Why Shopify (TSX:SHOP) Stock Surged Over 11% Yesterday

Shopify (TSX:SHOP) reported its Q1 results and managed to outperform Wall Street estimates yet again.

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Shares of Canadian tech giant Shopify (TSX:SHOP)(NYSE:SHOP) rose 11.4% yesterday on the back of strong Q1 results. The company’s revenue soared by a stellar 110% year over year to US$988.6 million. While merchant solutions sales were up 137% at US$668 million, subscription sales surged 71% higher to US$320.7 million.

Its earnings also rose over 11 times to $2.01 per share. Comparatively, Wall Street expected Shopify to post revenue of US$865 million and earnings of US$0.73 per share in Q1.

In Shopify’s press release, its president Harley Finkelstein confirmed, “More entrepreneurs around the world are choosing Shopify to launch and grow their businesses, and for good reason. Our singular focus is on making entrepreneurship easier and making it easier for entrepreneurs to succeed.”

Key takeaway’s from Q1 earnings

It’s quite evident that Shopify has continued to benefit from the shift towards online shopping that accelerated amid the pandemic. Shopify’s GMV (gross merchandise volume), which is the total amount spent on its e-commerce platform was up 114% at US$37.3 billion.

The company’s MRR (monthly recurring revenue) rose 62% year over year from US$55.4 million in Q1 of 2020 to almost US$90 million in Q1 of 2021, driven by an increase in Shopify’s merchant base. The MRR is calculated by multiplying the number of merchants by the average monthly subscription fee.

This massive growth allowed the company to improve its bottom line by a significant margin, indicating high operating leverage. Shopify’s gross profit dollar growth was up 117% at US$558.7 million. Comparatively, its operating income rose to US$210.8 million, accounting for a healthy 21% of total sales. In the prior-year period, Shopify reported an operating loss of US$7.3 million.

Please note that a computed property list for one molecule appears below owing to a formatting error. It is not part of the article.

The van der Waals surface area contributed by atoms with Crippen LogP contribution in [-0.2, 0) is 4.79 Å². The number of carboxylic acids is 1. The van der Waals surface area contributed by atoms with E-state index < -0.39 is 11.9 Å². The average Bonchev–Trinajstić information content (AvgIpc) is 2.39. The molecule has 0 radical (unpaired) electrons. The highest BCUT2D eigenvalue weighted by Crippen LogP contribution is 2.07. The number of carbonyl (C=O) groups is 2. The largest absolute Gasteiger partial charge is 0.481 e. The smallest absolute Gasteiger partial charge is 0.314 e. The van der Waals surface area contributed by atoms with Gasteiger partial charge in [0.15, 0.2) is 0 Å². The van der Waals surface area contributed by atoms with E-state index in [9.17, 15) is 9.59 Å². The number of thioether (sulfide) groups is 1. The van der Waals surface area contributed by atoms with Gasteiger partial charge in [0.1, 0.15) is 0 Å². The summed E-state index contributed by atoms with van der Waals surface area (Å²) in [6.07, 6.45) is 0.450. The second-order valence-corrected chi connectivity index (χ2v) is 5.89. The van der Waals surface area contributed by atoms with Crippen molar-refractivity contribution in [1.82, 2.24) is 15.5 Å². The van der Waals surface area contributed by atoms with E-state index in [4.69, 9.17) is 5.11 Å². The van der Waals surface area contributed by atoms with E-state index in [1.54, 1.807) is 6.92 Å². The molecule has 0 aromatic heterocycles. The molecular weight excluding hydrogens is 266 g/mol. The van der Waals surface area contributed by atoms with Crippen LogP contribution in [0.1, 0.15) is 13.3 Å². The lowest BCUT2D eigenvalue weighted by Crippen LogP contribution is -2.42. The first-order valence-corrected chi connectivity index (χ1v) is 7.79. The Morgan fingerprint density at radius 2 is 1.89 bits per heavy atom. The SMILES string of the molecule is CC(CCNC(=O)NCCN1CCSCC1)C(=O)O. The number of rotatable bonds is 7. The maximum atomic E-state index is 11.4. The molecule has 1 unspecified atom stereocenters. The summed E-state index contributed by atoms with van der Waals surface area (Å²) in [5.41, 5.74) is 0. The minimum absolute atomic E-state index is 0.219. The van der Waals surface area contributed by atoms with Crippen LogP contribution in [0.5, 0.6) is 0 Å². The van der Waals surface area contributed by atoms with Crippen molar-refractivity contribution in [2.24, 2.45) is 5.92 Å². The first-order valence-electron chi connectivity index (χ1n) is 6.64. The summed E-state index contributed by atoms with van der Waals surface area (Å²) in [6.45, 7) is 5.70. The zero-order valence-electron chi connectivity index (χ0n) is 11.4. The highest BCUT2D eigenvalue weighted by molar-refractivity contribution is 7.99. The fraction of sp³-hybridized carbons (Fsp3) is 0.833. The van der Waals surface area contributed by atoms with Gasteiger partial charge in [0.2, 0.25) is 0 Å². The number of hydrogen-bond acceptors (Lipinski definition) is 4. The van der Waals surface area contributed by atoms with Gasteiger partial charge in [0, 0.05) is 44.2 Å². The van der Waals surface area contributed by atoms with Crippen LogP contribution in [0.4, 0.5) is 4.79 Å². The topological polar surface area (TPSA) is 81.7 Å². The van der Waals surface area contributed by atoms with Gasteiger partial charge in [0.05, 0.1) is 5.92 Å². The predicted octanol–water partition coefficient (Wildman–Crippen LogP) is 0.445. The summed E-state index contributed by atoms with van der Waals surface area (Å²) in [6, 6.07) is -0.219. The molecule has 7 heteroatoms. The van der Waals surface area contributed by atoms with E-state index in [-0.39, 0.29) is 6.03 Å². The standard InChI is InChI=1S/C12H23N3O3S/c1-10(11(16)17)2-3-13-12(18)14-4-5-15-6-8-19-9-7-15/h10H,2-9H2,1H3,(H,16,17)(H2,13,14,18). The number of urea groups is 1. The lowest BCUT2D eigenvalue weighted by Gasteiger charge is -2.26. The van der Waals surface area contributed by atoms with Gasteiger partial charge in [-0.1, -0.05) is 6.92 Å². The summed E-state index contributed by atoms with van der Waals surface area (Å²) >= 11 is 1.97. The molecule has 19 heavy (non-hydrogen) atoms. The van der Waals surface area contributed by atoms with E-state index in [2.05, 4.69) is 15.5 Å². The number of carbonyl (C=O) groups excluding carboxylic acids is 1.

Merchant sales account for a majority of Shopify sales, and the company continues to focus on optimizing its software and network. In Q1, it introduced features that offer merchants greater insights into their inventory, which provided them with greater flexibility to manage orders.

Shop, a mobile shopping assistant that lets shoppers discover merchants, now has 107 million registered users and 24 million monthly active users. Further, Shop Pay, which was launched back in 2017, has now facilitated $24 billion in cumulative GMV.

What’s next for Shopify investors?

Despite another breakout quarter, Shopify’s management cautioned investors that growth in the subsequent quarter will decelerate, as vaccinations ramp up and lockdown restrictions ease in its major markets. Shopify reconfirmed it expects top-line growth to grow at a slower rate compared to 2020. Last year, Shopify sales were up 86% year over year.

Now, Shopify aims to increase spending on growth initiatives going forward, which will hurt its bottom line. The company explained, “We expect full-year 2021 adjusted operating income to be below the level we achieved in 2020.”

Shopify ended Q1 with a cash balance of almost $8 billion, providing it with enough liquidity to increase sales and marketing spending in the near term.

Shopify stock was trading 25% below its record high a few days back. However, its impressive Q1 results have allowed it to stage a comeback, and the stock is now up 14% in 2021.

This article represents the opinion of the writer, who may disagree with the “official” recommendation position of a Motley Fool premium service or advisor. We’re Motley! Questioning an investing thesis — even one of our own — helps us all think critically about investing and make decisions that help us become smarter, happier, and richer, so we sometimes publish articles that may not be in line with recommendations, rankings or other content.

Tom Gardner owns shares of Shopify. The Motley Fool owns shares of and recommends Shopify and Shopify. Fool contributor Aditya Raghunath has no position in any of the stocks mentioned.

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